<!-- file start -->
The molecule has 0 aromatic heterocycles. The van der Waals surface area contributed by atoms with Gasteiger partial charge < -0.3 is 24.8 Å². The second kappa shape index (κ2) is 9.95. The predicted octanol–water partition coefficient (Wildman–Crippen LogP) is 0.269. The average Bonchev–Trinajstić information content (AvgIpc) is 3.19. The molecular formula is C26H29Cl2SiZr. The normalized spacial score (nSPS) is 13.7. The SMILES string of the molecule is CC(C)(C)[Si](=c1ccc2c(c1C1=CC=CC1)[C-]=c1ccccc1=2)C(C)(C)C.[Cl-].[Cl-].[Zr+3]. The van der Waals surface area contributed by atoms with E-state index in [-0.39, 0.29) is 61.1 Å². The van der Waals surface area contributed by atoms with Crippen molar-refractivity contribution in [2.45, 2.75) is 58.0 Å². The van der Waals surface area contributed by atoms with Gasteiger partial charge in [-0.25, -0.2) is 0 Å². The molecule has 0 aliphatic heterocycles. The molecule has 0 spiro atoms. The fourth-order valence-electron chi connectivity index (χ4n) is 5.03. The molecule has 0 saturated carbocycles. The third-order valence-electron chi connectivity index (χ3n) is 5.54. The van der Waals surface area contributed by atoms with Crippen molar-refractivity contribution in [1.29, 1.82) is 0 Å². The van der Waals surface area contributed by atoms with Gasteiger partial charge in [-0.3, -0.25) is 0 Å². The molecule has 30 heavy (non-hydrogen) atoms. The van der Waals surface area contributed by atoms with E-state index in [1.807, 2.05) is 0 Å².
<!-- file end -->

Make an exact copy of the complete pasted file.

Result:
The molecule has 0 aromatic heterocycles. The van der Waals surface area contributed by atoms with Gasteiger partial charge < -0.3 is 24.8 Å². The second kappa shape index (κ2) is 9.95. The predicted octanol–water partition coefficient (Wildman–Crippen LogP) is 0.269. The average Bonchev–Trinajstić information content (AvgIpc) is 3.19. The molecular formula is C26H29Cl2SiZr. The normalized spacial score (nSPS) is 13.7. The SMILES string of the molecule is CC(C)(C)[Si](=c1ccc2c(c1C1=CC=CC1)[C-]=c1ccccc1=2)C(C)(C)C.[Cl-].[Cl-].[Zr+3]. The van der Waals surface area contributed by atoms with E-state index in [-0.39, 0.29) is 61.1 Å². The van der Waals surface area contributed by atoms with Crippen molar-refractivity contribution in [2.45, 2.75) is 58.0 Å². The van der Waals surface area contributed by atoms with Gasteiger partial charge in [-0.25, -0.2) is 0 Å². The molecule has 0 aliphatic heterocycles. The molecule has 0 spiro atoms. The fourth-order valence-electron chi connectivity index (χ4n) is 5.03. The molecule has 0 saturated carbocycles. The third-order valence-electron chi connectivity index (χ3n) is 5.54. The van der Waals surface area contributed by atoms with Crippen molar-refractivity contribution in [1.29, 1.82) is 0 Å². The van der Waals surface area contributed by atoms with Gasteiger partial charge in [-0.3, -0.25) is 0 Å². The molecule has 30 heavy (non-hydrogen) atoms. The van der Waals surface area contributed by atoms with E-state index in [1.807, 2.05) is 0 Å².